Fact or Fiction?

There are lots of myths about sugar out there, which of them are fact and which are fiction? Find out what our registered dietitian has to say!

This article was contributed by Debbie J., MS, RD

What is Fact and what is fiction?

How do you know what is fact or fiction? There are many myths out in the world that provide readers just like yourself with false information. Luckily for you, we are here to help crack those myths specifically about sugar. Is all sugar bad? Does sugar cause diabetes? Find out more of what is fact and what is fiction about sugar.

FICTION: Sugar causes diabetes in adults.

The reality is that type 2 diabetes occurs mostly in genetically predisposed individuals who are overweight, consume excess calories (from all sources), and lack exercise. One food type is linked to a greater risk of developing type 2 diabetes: sugar-sweetened beverages. Sugars, both natural and added, are ‘simple’ carbohydrates with a 1 or 2-unit basic structure that the body easily digests. Carbohydrates that are ‘complex’ are made up of many strands of the same units. Although starches often don’t taste sweet, they break down during digestion and enter the bloodstream as sugar. One does not need to eat an excess of sugar to have high blood sugar or over-consume calories.

FACT: Sugar has the same number of calories, no matter the source.

Gram for gram, sugar units provide the same energy potential: 4 calories per gram — regardless of the specific molecule: sucrose (table sugar), fructose (fruit sugar), lactose (milk sugar), galactose, maltose, etc. When looking at the form of sugar, say a teaspoon of table sugar versus a teaspoon of honey, the sugar content will vary only slightly (4 grams & 5 grams, respectively) because of the difference in each source’s structure, air, and moisture, but the calories per gram of sugar units remain the same.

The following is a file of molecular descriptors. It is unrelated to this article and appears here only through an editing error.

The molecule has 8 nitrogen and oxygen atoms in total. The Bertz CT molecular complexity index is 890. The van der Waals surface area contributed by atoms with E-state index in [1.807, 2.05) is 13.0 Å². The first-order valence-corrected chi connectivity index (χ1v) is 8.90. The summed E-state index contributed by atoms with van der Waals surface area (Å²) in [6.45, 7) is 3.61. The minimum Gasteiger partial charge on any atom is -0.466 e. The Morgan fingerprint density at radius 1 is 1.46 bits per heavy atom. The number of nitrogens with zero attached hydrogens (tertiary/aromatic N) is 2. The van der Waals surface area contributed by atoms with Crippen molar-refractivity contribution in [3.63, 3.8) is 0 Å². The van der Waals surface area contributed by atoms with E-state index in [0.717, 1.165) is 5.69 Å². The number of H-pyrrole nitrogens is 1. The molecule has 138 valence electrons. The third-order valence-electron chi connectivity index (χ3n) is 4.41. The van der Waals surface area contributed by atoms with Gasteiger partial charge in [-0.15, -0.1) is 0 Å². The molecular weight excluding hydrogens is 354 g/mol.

FICTION (MOSTLY): If sugar is added from a natural source it’s fine.

It really depends on the quantity and amount of processing. An all-natural candy bar with molasses, caramel, and honey can still contain a whopping 25 grams of sugar, none of which provide significant nutrients. They are considered “empty calories,” as the sugars are generally concentrated or extracted without their related nutrients. It’s the sugar’s whole source, as in the milk or the fruit, which provides nutrients and makes the sugars they contain justifiable.

Food for Thought

Fructose (fruit sugar) in a sports drink as sweetener is still an added sugar and provides only calories. Why would that be fine? A competitive athlete might need the calories without the fruit source’s solids or gut-irritating acid. Maybe he/she will drink more of a flavored beverage than plain water, improving his/her hydration.

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FICTION: I don’t eat sweets of any kind so I can’t consume too much sugar.

Passing by every dessert known to man could still enable you to consume too much sugar from hidden sources such as salad dressings, dips, marinades, sauces, beverages, spreads, and bakery products (breads, rolls, crackers), as well as large or multiple servings of fruit and milk products. Imagine a day’s intake of flavored instant oatmeal, fruit, milk, mocha coffee, protein bar, salad, chicken tenders w/honey mustard dressing, fruit smoothie, teriyaki beef bowl, and flavored yogurt. In this example, one could still eat more than ¼ of their carbohydrates as sugar and over the recommended 10% of calories from added sugars.

FACT: Some sugar in the diet is okay.

After nutritional needs are met from wholesome low-calorie foods, the remaining food items to meet energy demands can be from discretionary fat, sugar or alcohol sources. The base of the diet (along with whole grains, lean proteins and plant fats) should generally contain fruits, vegetables and milk products, which then will provide natural sugars along with the nutrients found in those foods, such as Vitamins A and C, protein, fiber, calcium, magnesium, phosphorus and potassium. Besides, what fun is a birthday party without cake?

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